April 5, 2006 1:47 PM PDT
FAQ: Windows on Macs
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Apple Computer on Wednesday released Boot Camp software that lets Mac users install Windows XP on their systems. But there are some strings attached, and the company has warned that running Microsoft's operating system on a Mac opens the computer up to the same attacks faced by traditional Windows PCs.
Some Mac users have shown interest in running Windows on Apple's "superior hardware," now that we use Intel processors, Philip Schiller, Apple's senior vice president of worldwide product marketing, said in a statement Wednesday. "We think Boot Camp makes the Mac even more appealing to Windows users considering making the switch," he added.
The software will be included in the upcoming Mac OS X 10.5, known as "Leopard." It can also be downloaded separately here. Apple will also discuss Boot Camp in August at its Worldwide Developers Conference, the company said.
Windows on a Mac--what's that all about?
Using Apple's new "Boot Camp" software, you can now install Windows XP alongside the Apple Mac OS X operating system.
How does that work?
Boot Camp creates a separate place on the hard drive, called a partition, for the Windows installation. This is done without moving any of the Mac files. Boot Camp also burns a CD with Windows drivers so the Microsoft operating system can work with the Apple hardware.
How does it run?
After installing Windows XP on the Mac, you can use the "Startup Disk" control panel in Windows or Mac OS X to set which operating system the computer should run when it boots up.
Alternately, holding down the "option" key at startup will display a menu that lets you pick an operating system.
Is this the same as a virtual machine?
No, Boot Camp allows you to run Windows XP natively. That means it runs on the Mac just as it would run on a computer from any other PC maker, such as Dell or Gateway.
What do I need?
In short, you need the latest of everything. You can only run Windows on the newest Intel-based Macs with the most recent firmware, or lower-level software, installed. It must also be loaded with Mac OS X 10.4.6, released earlier this week.
Your Mac will need a built-in keyboard or a USB keyboard, as well as a built-in track pad or USB mouse. It requires 10 gigabytes of free space on your main hard-disk drive. You also have to own or buy a CD with a full version of Windows XP Home Edition or Professional with Service Pack 2--that's the latest version of Windows.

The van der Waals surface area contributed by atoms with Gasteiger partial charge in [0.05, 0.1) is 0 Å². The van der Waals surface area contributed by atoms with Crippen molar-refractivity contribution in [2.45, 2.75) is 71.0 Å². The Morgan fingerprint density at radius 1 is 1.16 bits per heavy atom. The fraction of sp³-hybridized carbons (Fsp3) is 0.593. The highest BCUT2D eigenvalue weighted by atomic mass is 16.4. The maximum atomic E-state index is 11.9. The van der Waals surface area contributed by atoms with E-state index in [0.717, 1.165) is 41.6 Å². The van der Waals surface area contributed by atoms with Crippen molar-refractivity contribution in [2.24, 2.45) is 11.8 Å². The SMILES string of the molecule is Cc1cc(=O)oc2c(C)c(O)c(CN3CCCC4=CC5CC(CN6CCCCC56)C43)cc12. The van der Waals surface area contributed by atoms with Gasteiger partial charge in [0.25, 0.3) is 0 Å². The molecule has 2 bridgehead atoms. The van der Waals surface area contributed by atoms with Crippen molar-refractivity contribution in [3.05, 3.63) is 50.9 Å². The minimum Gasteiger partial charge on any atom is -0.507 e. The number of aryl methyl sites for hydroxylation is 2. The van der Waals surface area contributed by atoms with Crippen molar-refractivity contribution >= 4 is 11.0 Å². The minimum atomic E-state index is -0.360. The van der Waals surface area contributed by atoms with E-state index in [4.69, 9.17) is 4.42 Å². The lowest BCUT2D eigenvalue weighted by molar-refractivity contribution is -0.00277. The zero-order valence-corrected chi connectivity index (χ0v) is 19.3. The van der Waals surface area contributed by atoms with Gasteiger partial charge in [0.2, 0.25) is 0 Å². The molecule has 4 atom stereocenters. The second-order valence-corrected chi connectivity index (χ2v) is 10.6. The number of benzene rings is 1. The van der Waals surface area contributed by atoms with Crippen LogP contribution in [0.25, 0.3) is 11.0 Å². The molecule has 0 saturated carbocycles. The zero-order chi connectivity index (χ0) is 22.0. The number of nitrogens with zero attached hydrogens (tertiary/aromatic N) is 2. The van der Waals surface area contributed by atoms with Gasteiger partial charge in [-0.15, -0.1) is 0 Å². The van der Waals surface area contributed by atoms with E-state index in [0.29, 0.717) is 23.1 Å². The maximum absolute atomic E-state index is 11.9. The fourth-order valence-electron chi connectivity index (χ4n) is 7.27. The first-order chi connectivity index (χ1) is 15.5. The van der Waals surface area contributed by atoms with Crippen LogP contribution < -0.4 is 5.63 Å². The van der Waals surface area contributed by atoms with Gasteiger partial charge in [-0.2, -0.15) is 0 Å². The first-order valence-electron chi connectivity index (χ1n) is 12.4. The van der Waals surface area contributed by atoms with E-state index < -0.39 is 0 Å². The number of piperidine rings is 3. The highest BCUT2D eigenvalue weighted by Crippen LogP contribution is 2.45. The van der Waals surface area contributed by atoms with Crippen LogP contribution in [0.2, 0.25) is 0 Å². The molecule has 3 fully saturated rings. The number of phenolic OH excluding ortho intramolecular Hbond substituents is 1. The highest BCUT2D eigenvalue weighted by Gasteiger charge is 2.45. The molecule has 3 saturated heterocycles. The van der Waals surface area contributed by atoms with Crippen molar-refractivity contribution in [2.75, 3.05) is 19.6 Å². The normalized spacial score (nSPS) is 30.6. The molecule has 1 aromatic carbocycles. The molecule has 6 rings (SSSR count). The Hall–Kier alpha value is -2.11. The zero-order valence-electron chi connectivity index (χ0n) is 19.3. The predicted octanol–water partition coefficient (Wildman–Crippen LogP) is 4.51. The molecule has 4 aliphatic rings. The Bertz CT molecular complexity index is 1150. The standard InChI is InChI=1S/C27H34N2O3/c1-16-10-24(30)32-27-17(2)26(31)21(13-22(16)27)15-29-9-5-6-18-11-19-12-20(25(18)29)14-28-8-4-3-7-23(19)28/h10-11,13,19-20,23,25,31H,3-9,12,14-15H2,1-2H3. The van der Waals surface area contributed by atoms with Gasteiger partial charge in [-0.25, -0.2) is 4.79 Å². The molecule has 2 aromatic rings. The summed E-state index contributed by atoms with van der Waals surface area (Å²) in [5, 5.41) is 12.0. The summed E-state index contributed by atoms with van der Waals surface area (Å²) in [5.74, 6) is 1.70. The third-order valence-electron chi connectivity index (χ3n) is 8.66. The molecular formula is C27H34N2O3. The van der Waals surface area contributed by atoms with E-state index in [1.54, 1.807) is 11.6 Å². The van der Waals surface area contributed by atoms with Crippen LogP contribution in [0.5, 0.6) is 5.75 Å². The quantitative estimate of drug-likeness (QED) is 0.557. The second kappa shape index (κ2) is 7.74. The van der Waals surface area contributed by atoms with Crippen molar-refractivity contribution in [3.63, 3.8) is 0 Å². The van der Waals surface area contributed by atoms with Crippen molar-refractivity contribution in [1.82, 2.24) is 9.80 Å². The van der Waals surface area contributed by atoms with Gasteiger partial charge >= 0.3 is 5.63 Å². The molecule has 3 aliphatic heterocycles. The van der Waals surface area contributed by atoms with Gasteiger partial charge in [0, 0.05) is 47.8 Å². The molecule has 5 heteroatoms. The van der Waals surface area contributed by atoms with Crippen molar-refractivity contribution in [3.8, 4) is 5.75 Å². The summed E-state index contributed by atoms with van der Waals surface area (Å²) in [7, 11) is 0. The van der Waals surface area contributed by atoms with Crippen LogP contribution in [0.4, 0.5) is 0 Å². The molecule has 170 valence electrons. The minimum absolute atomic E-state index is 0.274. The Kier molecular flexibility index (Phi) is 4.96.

What versions of Windows can I run on my Mac?
Windows XP with Service Pack 2. It is not possible to install an earlier version of Windows and upgrade it to XP, nor load an earlier version of XP and update it with SP2. You also cannot use Windows XP Media Center Edition.
In addition, it has to be the full version of Windows XP with SP2, not a cheaper upgrade. Amazon.com sells full XP Home Edition for $194.99, and Professional is listed at $284.99.
Will the upcoming Windows Vista work on my Mac?
Apple is sending mixed messages about that, and it declined to provide a yes or no answer on Wednesday.
Before Apple went public about Boot Camp, one of its developers said at an Intel conference that Macs probably wouldn't be able to run Vista. The obstacle, he said, was the different ways the two operating systems have of booting up.
But in its online documentation for Boot Camp, Apple hints that Vista will be supported: "Macs use an ultra-modern industry standard technology called EFI (Extensible Firmware Interface) to handle booting. Sadly, Windows XP, and even the upcoming Vista, are stuck in the 1980s with old-fashioned BIOS. But with Boot Camp, the Mac can operate smoothly in both centuries."
Will Apple provide a copy of Windows XP?
No. Apple does not sell Windows, and Boot Camp does not include XP.
Will my Mac hardware work in Windows?
Not all of it. Even after installing the drivers from the CD created by Boot Camp, some devices will not function correctly with Windows. These include the Apple Remote Control, Bluetooth Apple Wireless keyboard and mouse, Apple USB Modem, MacBook Pro's sudden motion sensor, MacBook Pro's ambient light sensor, and the built-in iSight camera.
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